Very difficult. If there's one thing about cats, it's that they don't like being pushed around. When a cat is on your bed and is comfortable, chances are it will stay there. This can be a problem if it's 11 o'clock at night and you want to get some sleep. You then enter your room to find a large, non-declawed male "kitty" on the bed (such as my cat Biggs).
Attempts to talk to the cat usually prove fruitless, being that most cats don't understand human language, or at the very least, choose to ignore it. You can try to
gently prod the cat, but if the cat is particularly comfortable, it will merely assume you are trying to pet it, and will flop onto its side, now even more relaxed.
Picking up the cat is also useless. When the cat feels your hands lifting him up, he will resist this attempt to remove him from the bed by digging all of his claws into the blanket. It is not recommended to try to unhook said claws, as they are usually quite sharp. Remember, if the cat wants to lie on the bed, he will fight with all his might to do so.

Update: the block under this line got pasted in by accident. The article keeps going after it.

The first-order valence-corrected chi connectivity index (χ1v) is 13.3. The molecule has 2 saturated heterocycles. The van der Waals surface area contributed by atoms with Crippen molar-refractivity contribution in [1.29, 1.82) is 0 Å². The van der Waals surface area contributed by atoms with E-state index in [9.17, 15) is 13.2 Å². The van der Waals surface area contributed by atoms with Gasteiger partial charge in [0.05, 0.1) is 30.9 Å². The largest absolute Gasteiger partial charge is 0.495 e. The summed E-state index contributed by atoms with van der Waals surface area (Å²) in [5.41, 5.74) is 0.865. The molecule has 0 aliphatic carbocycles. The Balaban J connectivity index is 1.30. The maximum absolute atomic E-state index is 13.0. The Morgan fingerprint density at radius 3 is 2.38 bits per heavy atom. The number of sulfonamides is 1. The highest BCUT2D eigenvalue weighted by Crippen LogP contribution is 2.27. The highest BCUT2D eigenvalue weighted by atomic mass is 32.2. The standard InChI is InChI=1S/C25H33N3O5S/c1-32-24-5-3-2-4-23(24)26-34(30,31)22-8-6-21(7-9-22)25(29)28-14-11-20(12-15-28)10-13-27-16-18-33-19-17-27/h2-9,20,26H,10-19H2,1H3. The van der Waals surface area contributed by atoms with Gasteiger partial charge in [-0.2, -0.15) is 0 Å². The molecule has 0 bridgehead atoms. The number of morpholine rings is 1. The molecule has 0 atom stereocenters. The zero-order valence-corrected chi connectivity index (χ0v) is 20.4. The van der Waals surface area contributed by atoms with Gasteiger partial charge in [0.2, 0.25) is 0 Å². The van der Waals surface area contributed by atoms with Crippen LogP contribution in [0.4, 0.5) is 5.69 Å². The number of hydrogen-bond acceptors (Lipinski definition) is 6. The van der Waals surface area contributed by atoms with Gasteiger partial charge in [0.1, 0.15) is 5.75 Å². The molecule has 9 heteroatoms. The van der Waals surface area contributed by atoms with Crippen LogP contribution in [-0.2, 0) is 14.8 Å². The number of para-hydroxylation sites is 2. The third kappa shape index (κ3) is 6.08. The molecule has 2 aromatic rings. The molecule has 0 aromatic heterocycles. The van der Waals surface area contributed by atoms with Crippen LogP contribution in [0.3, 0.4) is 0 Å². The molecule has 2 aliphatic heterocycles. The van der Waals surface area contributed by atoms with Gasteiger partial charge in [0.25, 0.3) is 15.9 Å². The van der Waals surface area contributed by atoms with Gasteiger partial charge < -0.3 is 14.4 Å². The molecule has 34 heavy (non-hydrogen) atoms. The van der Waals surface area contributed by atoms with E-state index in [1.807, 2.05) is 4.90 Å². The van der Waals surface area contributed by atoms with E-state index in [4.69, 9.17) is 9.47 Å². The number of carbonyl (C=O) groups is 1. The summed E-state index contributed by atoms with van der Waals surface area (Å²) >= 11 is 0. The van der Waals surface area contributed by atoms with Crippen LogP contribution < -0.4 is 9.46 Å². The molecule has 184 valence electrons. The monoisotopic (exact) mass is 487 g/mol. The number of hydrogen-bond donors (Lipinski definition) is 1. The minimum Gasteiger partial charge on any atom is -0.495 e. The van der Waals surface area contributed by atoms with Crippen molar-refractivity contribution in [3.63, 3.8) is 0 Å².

A solution that does work is to obtain a container of cat treats. Cats are powerless to resist the icky fish smell emanating from the plastic cylinder in which the treats are kept. Shaking the cylinder and letting all the treats bounce around and make noise also entices the cat. Bring the container close to the cat's nose, then retreat. Slowly make your way out of the room, holding the container. The cat, mesmerized by the scent and your shaking, will follow you out of the room. Once the cat is out of the room, drop a single treat in front of the cat, and while he is eating, run back into the room and close the door.
At this point you must remember, don't open the door. If you do, you will suddenly find the cat back on the bed again.